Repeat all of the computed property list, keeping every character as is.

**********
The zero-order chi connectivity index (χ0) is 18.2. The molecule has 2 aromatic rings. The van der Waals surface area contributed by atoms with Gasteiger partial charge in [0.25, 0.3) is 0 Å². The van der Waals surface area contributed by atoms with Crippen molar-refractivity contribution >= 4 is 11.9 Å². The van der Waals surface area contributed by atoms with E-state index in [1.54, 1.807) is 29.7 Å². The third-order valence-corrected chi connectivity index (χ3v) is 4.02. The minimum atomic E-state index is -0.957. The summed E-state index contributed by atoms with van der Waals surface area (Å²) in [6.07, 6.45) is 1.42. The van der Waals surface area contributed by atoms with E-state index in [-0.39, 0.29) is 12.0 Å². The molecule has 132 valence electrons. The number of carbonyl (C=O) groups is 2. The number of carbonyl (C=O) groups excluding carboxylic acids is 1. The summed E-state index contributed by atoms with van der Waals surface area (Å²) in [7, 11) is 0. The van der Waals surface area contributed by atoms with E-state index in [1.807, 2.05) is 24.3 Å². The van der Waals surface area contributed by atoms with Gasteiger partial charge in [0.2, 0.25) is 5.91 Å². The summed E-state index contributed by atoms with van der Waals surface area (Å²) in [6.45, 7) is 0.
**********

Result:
The zero-order chi connectivity index (χ0) is 18.2. The molecule has 2 aromatic rings. The van der Waals surface area contributed by atoms with Gasteiger partial charge in [0.25, 0.3) is 0 Å². The van der Waals surface area contributed by atoms with Crippen molar-refractivity contribution >= 4 is 11.9 Å². The van der Waals surface area contributed by atoms with E-state index in [1.54, 1.807) is 29.7 Å². The third-order valence-corrected chi connectivity index (χ3v) is 4.02. The minimum atomic E-state index is -0.957. The summed E-state index contributed by atoms with van der Waals surface area (Å²) in [6.07, 6.45) is 1.42. The van der Waals surface area contributed by atoms with E-state index in [-0.39, 0.29) is 12.0 Å². The molecule has 132 valence electrons. The number of carbonyl (C=O) groups is 2. The number of carbonyl (C=O) groups excluding carboxylic acids is 1. The summed E-state index contributed by atoms with van der Waals surface area (Å²) in [7, 11) is 0. The van der Waals surface area contributed by atoms with E-state index in [1.807, 2.05) is 24.3 Å². The van der Waals surface area contributed by atoms with Gasteiger partial charge in [0.2, 0.25) is 5.91 Å². The summed E-state index contributed by atoms with van der Waals surface area (Å²) in [6.45, 7) is 0.